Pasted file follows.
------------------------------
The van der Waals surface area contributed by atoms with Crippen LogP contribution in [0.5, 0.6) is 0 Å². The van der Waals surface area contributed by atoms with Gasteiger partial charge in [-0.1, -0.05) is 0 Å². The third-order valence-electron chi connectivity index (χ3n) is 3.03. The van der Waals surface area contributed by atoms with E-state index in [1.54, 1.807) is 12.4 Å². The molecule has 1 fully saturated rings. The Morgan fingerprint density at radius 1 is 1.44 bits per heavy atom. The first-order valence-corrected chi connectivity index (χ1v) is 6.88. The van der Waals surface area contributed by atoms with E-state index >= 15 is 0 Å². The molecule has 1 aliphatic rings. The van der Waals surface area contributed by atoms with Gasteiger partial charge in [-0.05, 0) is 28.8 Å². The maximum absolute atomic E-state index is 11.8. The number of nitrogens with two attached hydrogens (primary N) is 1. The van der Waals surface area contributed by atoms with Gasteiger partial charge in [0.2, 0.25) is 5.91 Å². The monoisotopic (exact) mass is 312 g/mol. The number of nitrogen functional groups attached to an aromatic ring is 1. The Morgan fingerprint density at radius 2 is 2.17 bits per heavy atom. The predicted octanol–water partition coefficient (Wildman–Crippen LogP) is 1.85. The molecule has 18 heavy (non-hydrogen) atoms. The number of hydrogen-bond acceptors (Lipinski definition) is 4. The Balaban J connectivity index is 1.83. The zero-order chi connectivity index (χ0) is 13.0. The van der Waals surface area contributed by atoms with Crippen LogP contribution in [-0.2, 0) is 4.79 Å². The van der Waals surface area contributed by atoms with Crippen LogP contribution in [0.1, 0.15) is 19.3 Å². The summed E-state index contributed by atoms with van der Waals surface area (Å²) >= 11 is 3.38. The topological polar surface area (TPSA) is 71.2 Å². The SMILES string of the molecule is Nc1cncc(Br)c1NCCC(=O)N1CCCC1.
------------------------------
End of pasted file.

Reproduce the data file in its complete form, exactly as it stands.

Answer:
The van der Waals surface area contributed by atoms with Crippen LogP contribution in [0.5, 0.6) is 0 Å². The van der Waals surface area contributed by atoms with Gasteiger partial charge in [-0.1, -0.05) is 0 Å². The third-order valence-electron chi connectivity index (χ3n) is 3.03. The van der Waals surface area contributed by atoms with E-state index in [1.54, 1.807) is 12.4 Å². The molecule has 1 fully saturated rings. The Morgan fingerprint density at radius 1 is 1.44 bits per heavy atom. The first-order valence-corrected chi connectivity index (χ1v) is 6.88. The van der Waals surface area contributed by atoms with E-state index >= 15 is 0 Å². The molecule has 1 aliphatic rings. The van der Waals surface area contributed by atoms with Gasteiger partial charge in [-0.05, 0) is 28.8 Å². The maximum absolute atomic E-state index is 11.8. The number of nitrogens with two attached hydrogens (primary N) is 1. The van der Waals surface area contributed by atoms with Gasteiger partial charge in [0.2, 0.25) is 5.91 Å². The monoisotopic (exact) mass is 312 g/mol. The number of nitrogen functional groups attached to an aromatic ring is 1. The Morgan fingerprint density at radius 2 is 2.17 bits per heavy atom. The predicted octanol–water partition coefficient (Wildman–Crippen LogP) is 1.85. The molecule has 18 heavy (non-hydrogen) atoms. The number of hydrogen-bond acceptors (Lipinski definition) is 4. The Balaban J connectivity index is 1.83. The zero-order chi connectivity index (χ0) is 13.0. The van der Waals surface area contributed by atoms with Crippen LogP contribution in [-0.2, 0) is 4.79 Å². The van der Waals surface area contributed by atoms with Crippen LogP contribution in [0.1, 0.15) is 19.3 Å². The summed E-state index contributed by atoms with van der Waals surface area (Å²) >= 11 is 3.38. The topological polar surface area (TPSA) is 71.2 Å². The SMILES string of the molecule is Nc1cncc(Br)c1NCCC(=O)N1CCCC1.